1/	The Absence of Time/Djemaa el Fna           (Phew,Fier,Laswell)           11.23
  2/	Blind Light                                 (Phew,Fier,Laswell)           11.44
  3/	Our Completion                              (Phew,Fier,Laswell)           5.59
  4/	Midnight                                    (Phew,Fier,Laswell)           11.41
  5/	The Nostalgic Ache                          (Phew,Fier,Laswell)           6.53
  6/	Clairvoyance of Self (Seeing Through)       (Phew,Fier,Laswell)           6.44
  7/	Our Completion (Ancient Evening Mix)        (Phew,Fier,Laswell)           10.39

          Recorded at Greenpoint Studio, September 1993 - December 1993
          Recording engineers: Bruce Calder, Oz Fritz, Rich Costey and Gary Rindfuss
          Produced by Anton Fier
          Mix translation and additional production: Bill Laswell
          Mix engineers: Robert Musso and Bruce Calder
          Assistant engineer: Layng Martine
          Executive Producers: Katsuo Michishita, Hideki Amano
          Mastered by Howie Weinberg at Masterdisc
          Bandcamp version remastered by James Dellatacoma at Orange Music, West Orange, NJ
Anton Fier: drums, loops, samples, effects; Bill Laswell: bass; Nicky Skopelitis: 6 & 12 string electric guitars; Knox Chandler: guitars; Aiyb Dieng: percussion; Lori Carson & Lydia Kavanagh: wordless vocals; Phew: voice.

          1994 - Alda (Japan), ALDA-001 (CD)
          2022 - Bill Laswell Bandcamp (Bassmatter Subscription Exclusive)
Note: This was re-released in a 2 disc set from Tzadik called 'Dreamspeed/Blind Light 1992-1994'.


1994's Blind Light stocks up on the members of Pure-era Palominos and, pretty obviously, it sounds very similar to that album. This is far from a bad thing. The masterstroke is the title track, beginning with filtered pseudo-gabba, launching into smoking jug-huffing, drunken Caribbean organs, and lumbering 12-strings. Elsewhere, the continuity of Dreamspeed is dispensed with in favor of startling periods of silence. "Midnight" gets some 60s soul momentum going, even putting some crowd cheers in, and right when the drums should be fading in, they fade out, which isn't even possible. On "Clairvoyance of Self", the song stops for a good two or three seconds any time another instrument or effect is added. Take comfort in the fact that it would be seamless without these stops, and it's seamlessly seamed with them. You win, you win. You lose, you win. Either way, you win.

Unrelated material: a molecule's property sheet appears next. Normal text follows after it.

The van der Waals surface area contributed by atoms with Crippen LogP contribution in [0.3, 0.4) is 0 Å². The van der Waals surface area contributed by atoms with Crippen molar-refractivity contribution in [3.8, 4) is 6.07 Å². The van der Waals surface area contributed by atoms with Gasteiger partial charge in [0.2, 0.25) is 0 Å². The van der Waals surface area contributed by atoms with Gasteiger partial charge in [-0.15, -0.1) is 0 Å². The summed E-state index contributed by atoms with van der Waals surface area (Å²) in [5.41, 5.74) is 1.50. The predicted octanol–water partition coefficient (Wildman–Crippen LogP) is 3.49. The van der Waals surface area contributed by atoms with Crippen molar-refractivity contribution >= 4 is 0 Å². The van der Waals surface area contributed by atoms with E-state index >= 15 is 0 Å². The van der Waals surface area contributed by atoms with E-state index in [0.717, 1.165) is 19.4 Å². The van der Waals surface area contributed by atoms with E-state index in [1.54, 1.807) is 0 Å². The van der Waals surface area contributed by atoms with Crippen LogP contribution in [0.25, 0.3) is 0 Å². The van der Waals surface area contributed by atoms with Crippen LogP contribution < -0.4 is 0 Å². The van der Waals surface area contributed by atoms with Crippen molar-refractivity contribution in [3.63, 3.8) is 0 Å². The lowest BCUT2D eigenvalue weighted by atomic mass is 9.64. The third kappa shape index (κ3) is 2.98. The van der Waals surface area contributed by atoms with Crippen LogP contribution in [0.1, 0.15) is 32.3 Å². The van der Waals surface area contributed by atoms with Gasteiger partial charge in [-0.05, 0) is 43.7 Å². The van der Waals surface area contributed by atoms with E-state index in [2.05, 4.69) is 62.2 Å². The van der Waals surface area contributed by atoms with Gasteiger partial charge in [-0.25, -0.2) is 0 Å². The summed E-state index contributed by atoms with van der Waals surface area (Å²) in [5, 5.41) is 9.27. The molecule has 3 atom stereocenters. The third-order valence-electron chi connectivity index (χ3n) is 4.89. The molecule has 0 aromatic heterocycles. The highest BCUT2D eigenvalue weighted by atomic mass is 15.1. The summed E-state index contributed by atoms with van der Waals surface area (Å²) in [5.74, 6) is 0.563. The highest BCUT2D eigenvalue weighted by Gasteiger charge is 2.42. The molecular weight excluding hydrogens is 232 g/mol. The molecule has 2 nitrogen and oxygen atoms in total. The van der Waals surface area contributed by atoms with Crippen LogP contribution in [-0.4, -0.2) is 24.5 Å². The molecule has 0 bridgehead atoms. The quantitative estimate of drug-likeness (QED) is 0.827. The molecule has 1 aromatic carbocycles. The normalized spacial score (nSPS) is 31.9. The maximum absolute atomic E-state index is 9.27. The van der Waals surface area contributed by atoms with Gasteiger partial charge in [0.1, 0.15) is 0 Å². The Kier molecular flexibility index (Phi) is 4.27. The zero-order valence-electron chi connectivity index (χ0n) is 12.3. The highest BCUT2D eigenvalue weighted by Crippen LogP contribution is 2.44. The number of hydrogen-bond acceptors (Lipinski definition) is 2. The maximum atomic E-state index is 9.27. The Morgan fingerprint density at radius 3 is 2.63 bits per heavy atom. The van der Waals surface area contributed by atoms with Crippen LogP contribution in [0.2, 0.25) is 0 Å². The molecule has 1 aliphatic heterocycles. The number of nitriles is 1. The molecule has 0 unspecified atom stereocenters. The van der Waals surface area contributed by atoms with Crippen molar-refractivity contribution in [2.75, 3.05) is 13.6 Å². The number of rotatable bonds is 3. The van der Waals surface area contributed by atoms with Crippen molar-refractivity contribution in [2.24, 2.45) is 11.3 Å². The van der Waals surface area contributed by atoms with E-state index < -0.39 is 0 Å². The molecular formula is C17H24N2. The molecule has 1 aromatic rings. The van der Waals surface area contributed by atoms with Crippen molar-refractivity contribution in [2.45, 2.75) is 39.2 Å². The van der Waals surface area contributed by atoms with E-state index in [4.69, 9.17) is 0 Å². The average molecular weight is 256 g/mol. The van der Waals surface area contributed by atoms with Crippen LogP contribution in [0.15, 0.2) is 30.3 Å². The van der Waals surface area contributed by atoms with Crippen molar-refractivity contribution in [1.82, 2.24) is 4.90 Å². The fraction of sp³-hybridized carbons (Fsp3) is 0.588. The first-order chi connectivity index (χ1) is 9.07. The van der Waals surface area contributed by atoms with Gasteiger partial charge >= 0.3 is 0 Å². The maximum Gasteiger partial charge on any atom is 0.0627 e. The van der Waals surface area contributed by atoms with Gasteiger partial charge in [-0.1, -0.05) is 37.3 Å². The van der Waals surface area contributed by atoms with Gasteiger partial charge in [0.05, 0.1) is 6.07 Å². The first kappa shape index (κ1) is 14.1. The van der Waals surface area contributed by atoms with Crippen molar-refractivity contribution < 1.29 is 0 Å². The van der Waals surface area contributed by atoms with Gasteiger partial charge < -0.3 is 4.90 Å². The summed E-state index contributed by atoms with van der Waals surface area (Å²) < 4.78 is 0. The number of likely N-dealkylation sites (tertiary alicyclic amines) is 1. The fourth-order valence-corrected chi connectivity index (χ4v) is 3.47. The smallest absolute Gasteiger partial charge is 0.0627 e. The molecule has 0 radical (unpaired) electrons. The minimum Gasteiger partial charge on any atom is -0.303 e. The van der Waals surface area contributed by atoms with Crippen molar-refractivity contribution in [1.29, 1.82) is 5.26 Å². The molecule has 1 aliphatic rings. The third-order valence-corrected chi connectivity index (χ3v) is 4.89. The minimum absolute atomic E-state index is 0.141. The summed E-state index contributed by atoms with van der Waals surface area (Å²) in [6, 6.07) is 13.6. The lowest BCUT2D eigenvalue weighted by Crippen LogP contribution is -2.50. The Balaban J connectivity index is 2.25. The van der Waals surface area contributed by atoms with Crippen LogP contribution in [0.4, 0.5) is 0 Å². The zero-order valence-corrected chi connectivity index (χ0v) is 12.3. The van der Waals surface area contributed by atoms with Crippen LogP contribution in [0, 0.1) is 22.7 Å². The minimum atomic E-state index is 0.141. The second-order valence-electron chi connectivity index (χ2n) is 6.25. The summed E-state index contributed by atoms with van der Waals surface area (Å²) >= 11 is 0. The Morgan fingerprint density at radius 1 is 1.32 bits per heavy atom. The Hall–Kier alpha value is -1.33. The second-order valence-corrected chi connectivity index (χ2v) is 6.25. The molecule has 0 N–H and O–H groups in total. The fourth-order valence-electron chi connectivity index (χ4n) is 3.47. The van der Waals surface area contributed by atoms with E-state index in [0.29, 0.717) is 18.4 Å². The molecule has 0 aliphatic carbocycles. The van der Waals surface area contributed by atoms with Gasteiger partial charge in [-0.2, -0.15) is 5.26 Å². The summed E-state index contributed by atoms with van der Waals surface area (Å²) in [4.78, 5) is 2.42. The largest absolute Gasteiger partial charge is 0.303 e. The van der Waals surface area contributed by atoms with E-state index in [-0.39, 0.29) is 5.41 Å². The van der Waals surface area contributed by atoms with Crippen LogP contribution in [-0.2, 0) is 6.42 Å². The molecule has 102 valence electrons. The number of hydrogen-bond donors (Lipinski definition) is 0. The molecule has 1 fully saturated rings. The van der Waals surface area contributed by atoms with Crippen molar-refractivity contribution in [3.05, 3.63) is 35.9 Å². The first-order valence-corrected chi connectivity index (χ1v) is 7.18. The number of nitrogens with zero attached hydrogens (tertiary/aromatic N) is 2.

As with anything unavoidably beautiful and often low-key, there are moments that you might hear over a Starbucks speaker system. My advice: get a discount card and order a mocha. Then have sex with everyone in the room on top of velvet drapery. Then go to NYC to go see Fier jumpstart his career and reassume the reins of gorgeous atmospheric music: after many years of alleged retirement, he has recently performed with John Zorn and other old friends at Tonic in December. After two hours of this, even the lung cancer ward will be smoking.

(edited from a longer review encompassing the Dreamspeed/Blind Light Tzadik reissue - Silent Dave) Alex Linhardt (courtesy of the Pitchfork website)


This is a very dense, atmospheric companion to "Pure" by The Golden Palominos. Some of the personnel of Pure are here, but Blind Light has some other voices and instruments that Pure doesn't have. By 'companion' I mean that musical themes are revisited and reexamined here on "Absence of Time."

Any fan of Bill Laswell's various bands (eg, Material, TAZ, and the various Axiom Ambient and Axiom Funk disks) will appreciate his influence and contributions to Blind Light (another Laswell "temporary autonomous zone").

This is like a soundtrack to a science fiction movie set in Morrocco; it's at times dreamy, light, and deeply spiritual and personal, and other times claustrophobic and paranoid. An excellent latenight chillout album.

Similarly, I'd recomment finding "Dreamspeed" by Anton Fier, which is a companion album to The Golden Palominos' excellent album "This Is How It Feels."

PS take those four albums: Absence of Time, Pure, This Is How It Feels and Dreamspeed, and explore the recordings of the musicians on those albums, and you'll have a collection all your friends will want to borrow. There is an enormous span of jazz, folk, rock, funk, and world music through those portals.

A. Pasulka (courtesy of the website)